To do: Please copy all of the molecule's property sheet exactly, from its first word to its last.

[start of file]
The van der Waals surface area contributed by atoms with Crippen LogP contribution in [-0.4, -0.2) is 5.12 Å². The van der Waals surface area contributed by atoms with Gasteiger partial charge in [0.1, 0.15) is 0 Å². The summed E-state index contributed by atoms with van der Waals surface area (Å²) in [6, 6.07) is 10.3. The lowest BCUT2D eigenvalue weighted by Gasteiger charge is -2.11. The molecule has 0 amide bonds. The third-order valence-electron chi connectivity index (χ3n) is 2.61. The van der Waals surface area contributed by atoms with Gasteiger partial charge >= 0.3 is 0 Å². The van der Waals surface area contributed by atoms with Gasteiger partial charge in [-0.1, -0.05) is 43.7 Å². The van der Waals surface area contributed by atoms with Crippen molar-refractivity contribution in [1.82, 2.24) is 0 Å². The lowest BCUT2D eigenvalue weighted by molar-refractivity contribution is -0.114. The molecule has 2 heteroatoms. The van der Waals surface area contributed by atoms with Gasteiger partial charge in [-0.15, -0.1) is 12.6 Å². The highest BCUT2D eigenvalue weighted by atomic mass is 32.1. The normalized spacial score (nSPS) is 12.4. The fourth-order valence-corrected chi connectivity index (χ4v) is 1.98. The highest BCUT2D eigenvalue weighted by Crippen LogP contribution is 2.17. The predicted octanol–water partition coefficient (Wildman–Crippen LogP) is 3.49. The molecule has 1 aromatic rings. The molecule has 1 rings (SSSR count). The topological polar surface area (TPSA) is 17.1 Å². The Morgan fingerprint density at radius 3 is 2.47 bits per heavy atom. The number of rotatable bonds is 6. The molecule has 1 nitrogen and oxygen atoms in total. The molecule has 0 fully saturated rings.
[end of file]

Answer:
The van der Waals surface area contributed by atoms with Crippen LogP contribution in [-0.4, -0.2) is 5.12 Å². The van der Waals surface area contributed by atoms with Gasteiger partial charge in [0.1, 0.15) is 0 Å². The summed E-state index contributed by atoms with van der Waals surface area (Å²) in [6, 6.07) is 10.3. The lowest BCUT2D eigenvalue weighted by Gasteiger charge is -2.11. The molecule has 0 amide bonds. The third-order valence-electron chi connectivity index (χ3n) is 2.61. The van der Waals surface area contributed by atoms with Gasteiger partial charge >= 0.3 is 0 Å². The van der Waals surface area contributed by atoms with Gasteiger partial charge in [-0.1, -0.05) is 43.7 Å². The van der Waals surface area contributed by atoms with Crippen molar-refractivity contribution in [1.82, 2.24) is 0 Å². The lowest BCUT2D eigenvalue weighted by molar-refractivity contribution is -0.114. The molecule has 2 heteroatoms. The van der Waals surface area contributed by atoms with Gasteiger partial charge in [-0.15, -0.1) is 12.6 Å². The highest BCUT2D eigenvalue weighted by atomic mass is 32.1. The normalized spacial score (nSPS) is 12.4. The fourth-order valence-corrected chi connectivity index (χ4v) is 1.98. The highest BCUT2D eigenvalue weighted by Crippen LogP contribution is 2.17. The predicted octanol–water partition coefficient (Wildman–Crippen LogP) is 3.49. The molecule has 1 aromatic rings. The molecule has 1 rings (SSSR count). The topological polar surface area (TPSA) is 17.1 Å². The Morgan fingerprint density at radius 3 is 2.47 bits per heavy atom. The number of rotatable bonds is 6. The molecule has 1 nitrogen and oxygen atoms in total. The molecule has 0 fully saturated rings.